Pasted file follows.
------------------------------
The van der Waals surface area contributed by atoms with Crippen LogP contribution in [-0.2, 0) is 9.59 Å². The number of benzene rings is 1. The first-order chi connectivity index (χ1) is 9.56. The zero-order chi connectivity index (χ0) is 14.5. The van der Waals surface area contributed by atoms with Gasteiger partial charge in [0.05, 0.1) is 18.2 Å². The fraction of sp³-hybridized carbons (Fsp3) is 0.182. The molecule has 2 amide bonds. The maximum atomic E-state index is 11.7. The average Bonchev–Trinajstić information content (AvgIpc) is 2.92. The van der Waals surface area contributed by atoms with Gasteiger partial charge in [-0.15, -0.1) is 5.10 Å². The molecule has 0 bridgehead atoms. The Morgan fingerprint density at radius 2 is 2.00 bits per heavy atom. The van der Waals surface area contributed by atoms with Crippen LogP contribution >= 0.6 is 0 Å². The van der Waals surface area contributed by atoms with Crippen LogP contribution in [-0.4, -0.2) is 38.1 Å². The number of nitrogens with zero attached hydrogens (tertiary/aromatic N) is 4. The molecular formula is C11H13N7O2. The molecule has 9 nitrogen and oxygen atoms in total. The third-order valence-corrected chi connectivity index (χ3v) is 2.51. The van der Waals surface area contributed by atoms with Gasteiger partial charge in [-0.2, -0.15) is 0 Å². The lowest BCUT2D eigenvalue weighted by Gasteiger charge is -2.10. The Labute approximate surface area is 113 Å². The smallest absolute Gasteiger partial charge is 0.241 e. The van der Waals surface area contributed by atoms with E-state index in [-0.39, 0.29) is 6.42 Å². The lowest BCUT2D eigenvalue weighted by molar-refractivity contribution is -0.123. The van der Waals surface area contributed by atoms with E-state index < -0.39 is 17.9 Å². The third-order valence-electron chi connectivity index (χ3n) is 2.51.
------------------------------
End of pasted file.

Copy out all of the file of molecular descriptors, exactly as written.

The van der Waals surface area contributed by atoms with Crippen LogP contribution in [-0.2, 0) is 9.59 Å². The number of benzene rings is 1. The first-order chi connectivity index (χ1) is 9.56. The zero-order chi connectivity index (χ0) is 14.5. The van der Waals surface area contributed by atoms with Gasteiger partial charge in [0.05, 0.1) is 18.2 Å². The fraction of sp³-hybridized carbons (Fsp3) is 0.182. The molecule has 2 amide bonds. The maximum atomic E-state index is 11.7. The average Bonchev–Trinajstić information content (AvgIpc) is 2.92. The van der Waals surface area contributed by atoms with Gasteiger partial charge in [-0.15, -0.1) is 5.10 Å². The molecule has 0 bridgehead atoms. The Morgan fingerprint density at radius 2 is 2.00 bits per heavy atom. The van der Waals surface area contributed by atoms with Crippen LogP contribution >= 0.6 is 0 Å². The van der Waals surface area contributed by atoms with Crippen LogP contribution in [-0.4, -0.2) is 38.1 Å². The number of nitrogens with zero attached hydrogens (tertiary/aromatic N) is 4. The molecular formula is C11H13N7O2. The molecule has 9 nitrogen and oxygen atoms in total. The third-order valence-corrected chi connectivity index (χ3v) is 2.51. The van der Waals surface area contributed by atoms with Gasteiger partial charge in [-0.2, -0.15) is 0 Å². The lowest BCUT2D eigenvalue weighted by Gasteiger charge is -2.10. The Labute approximate surface area is 113 Å². The smallest absolute Gasteiger partial charge is 0.241 e. The van der Waals surface area contributed by atoms with E-state index in [-0.39, 0.29) is 6.42 Å². The lowest BCUT2D eigenvalue weighted by molar-refractivity contribution is -0.123. The van der Waals surface area contributed by atoms with E-state index < -0.39 is 17.9 Å². The third-order valence-electron chi connectivity index (χ3n) is 2.51.